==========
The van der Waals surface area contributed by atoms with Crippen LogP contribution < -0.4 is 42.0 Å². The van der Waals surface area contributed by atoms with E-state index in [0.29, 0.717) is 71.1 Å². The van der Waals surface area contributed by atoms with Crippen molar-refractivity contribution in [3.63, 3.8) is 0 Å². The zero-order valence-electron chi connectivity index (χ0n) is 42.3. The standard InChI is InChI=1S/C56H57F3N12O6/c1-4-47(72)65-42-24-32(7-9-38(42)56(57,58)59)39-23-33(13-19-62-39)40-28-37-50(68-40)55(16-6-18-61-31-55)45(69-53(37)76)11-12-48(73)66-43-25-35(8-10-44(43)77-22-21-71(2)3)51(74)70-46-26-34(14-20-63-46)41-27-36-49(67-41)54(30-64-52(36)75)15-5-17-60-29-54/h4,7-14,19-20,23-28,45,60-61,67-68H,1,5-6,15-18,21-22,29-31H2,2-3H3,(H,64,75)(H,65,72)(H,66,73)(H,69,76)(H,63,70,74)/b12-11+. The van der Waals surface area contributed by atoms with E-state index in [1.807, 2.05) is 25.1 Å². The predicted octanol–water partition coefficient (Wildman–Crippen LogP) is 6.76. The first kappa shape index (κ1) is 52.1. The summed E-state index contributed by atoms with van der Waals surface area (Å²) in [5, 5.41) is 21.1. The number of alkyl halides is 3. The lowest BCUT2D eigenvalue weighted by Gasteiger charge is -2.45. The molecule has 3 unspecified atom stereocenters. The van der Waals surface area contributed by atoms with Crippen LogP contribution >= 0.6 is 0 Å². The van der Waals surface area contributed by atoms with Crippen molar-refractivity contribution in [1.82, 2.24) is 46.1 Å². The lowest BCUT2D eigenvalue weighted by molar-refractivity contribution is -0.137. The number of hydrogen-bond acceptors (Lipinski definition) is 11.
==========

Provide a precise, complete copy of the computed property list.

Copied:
The van der Waals surface area contributed by atoms with Crippen LogP contribution < -0.4 is 42.0 Å². The van der Waals surface area contributed by atoms with E-state index in [0.29, 0.717) is 71.1 Å². The van der Waals surface area contributed by atoms with Crippen molar-refractivity contribution in [3.63, 3.8) is 0 Å². The zero-order valence-electron chi connectivity index (χ0n) is 42.3. The standard InChI is InChI=1S/C56H57F3N12O6/c1-4-47(72)65-42-24-32(7-9-38(42)56(57,58)59)39-23-33(13-19-62-39)40-28-37-50(68-40)55(16-6-18-61-31-55)45(69-53(37)76)11-12-48(73)66-43-25-35(8-10-44(43)77-22-21-71(2)3)51(74)70-46-26-34(14-20-63-46)41-27-36-49(67-41)54(30-64-52(36)75)15-5-17-60-29-54/h4,7-14,19-20,23-28,45,60-61,67-68H,1,5-6,15-18,21-22,29-31H2,2-3H3,(H,64,75)(H,65,72)(H,66,73)(H,69,76)(H,63,70,74)/b12-11+. The van der Waals surface area contributed by atoms with E-state index in [1.807, 2.05) is 25.1 Å². The predicted octanol–water partition coefficient (Wildman–Crippen LogP) is 6.76. The first kappa shape index (κ1) is 52.1. The summed E-state index contributed by atoms with van der Waals surface area (Å²) in [5, 5.41) is 21.1. The number of alkyl halides is 3. The lowest BCUT2D eigenvalue weighted by Gasteiger charge is -2.45. The molecule has 3 unspecified atom stereocenters. The van der Waals surface area contributed by atoms with Crippen LogP contribution >= 0.6 is 0 Å². The van der Waals surface area contributed by atoms with Crippen molar-refractivity contribution in [1.82, 2.24) is 46.1 Å². The lowest BCUT2D eigenvalue weighted by molar-refractivity contribution is -0.137. The number of hydrogen-bond acceptors (Lipinski definition) is 11.